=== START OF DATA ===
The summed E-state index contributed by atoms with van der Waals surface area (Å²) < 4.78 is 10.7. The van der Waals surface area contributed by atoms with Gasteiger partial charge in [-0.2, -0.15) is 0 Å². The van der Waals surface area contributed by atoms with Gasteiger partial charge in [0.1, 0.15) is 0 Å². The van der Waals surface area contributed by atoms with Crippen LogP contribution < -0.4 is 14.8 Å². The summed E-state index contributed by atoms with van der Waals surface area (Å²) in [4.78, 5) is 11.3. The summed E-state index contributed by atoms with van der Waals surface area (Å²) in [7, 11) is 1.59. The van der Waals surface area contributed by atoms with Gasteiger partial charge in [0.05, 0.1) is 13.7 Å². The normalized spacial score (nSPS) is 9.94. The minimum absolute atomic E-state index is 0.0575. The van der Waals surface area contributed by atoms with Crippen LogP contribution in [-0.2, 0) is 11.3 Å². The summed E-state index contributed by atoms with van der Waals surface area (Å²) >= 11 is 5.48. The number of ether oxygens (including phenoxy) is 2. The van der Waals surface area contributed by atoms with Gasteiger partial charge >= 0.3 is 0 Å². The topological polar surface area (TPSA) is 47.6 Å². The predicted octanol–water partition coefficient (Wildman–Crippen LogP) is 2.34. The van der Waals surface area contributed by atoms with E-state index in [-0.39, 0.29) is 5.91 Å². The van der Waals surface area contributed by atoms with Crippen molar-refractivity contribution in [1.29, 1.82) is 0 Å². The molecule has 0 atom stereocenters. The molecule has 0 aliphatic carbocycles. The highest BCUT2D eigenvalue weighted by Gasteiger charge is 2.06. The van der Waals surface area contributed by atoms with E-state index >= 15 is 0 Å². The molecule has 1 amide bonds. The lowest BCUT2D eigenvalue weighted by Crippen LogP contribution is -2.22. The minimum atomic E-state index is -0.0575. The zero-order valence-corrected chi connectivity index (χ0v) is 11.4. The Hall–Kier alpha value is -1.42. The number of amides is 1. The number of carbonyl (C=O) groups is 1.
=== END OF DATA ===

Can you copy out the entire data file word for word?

The summed E-state index contributed by atoms with van der Waals surface area (Å²) < 4.78 is 10.7. The van der Waals surface area contributed by atoms with Gasteiger partial charge in [-0.2, -0.15) is 0 Å². The van der Waals surface area contributed by atoms with Gasteiger partial charge in [0.1, 0.15) is 0 Å². The van der Waals surface area contributed by atoms with Crippen LogP contribution < -0.4 is 14.8 Å². The summed E-state index contributed by atoms with van der Waals surface area (Å²) in [4.78, 5) is 11.3. The summed E-state index contributed by atoms with van der Waals surface area (Å²) in [7, 11) is 1.59. The van der Waals surface area contributed by atoms with Gasteiger partial charge in [0.05, 0.1) is 13.7 Å². The normalized spacial score (nSPS) is 9.94. The minimum absolute atomic E-state index is 0.0575. The van der Waals surface area contributed by atoms with Crippen LogP contribution in [-0.2, 0) is 11.3 Å². The summed E-state index contributed by atoms with van der Waals surface area (Å²) >= 11 is 5.48. The number of ether oxygens (including phenoxy) is 2. The van der Waals surface area contributed by atoms with Gasteiger partial charge >= 0.3 is 0 Å². The topological polar surface area (TPSA) is 47.6 Å². The predicted octanol–water partition coefficient (Wildman–Crippen LogP) is 2.34. The van der Waals surface area contributed by atoms with E-state index in [-0.39, 0.29) is 5.91 Å². The van der Waals surface area contributed by atoms with Crippen molar-refractivity contribution in [1.29, 1.82) is 0 Å². The molecule has 0 atom stereocenters. The molecule has 0 aliphatic carbocycles. The highest BCUT2D eigenvalue weighted by Gasteiger charge is 2.06. The van der Waals surface area contributed by atoms with E-state index >= 15 is 0 Å². The molecule has 1 amide bonds. The lowest BCUT2D eigenvalue weighted by Crippen LogP contribution is -2.22. The minimum atomic E-state index is -0.0575. The zero-order valence-corrected chi connectivity index (χ0v) is 11.4. The Hall–Kier alpha value is -1.42. The number of amides is 1. The number of carbonyl (C=O) groups is 1.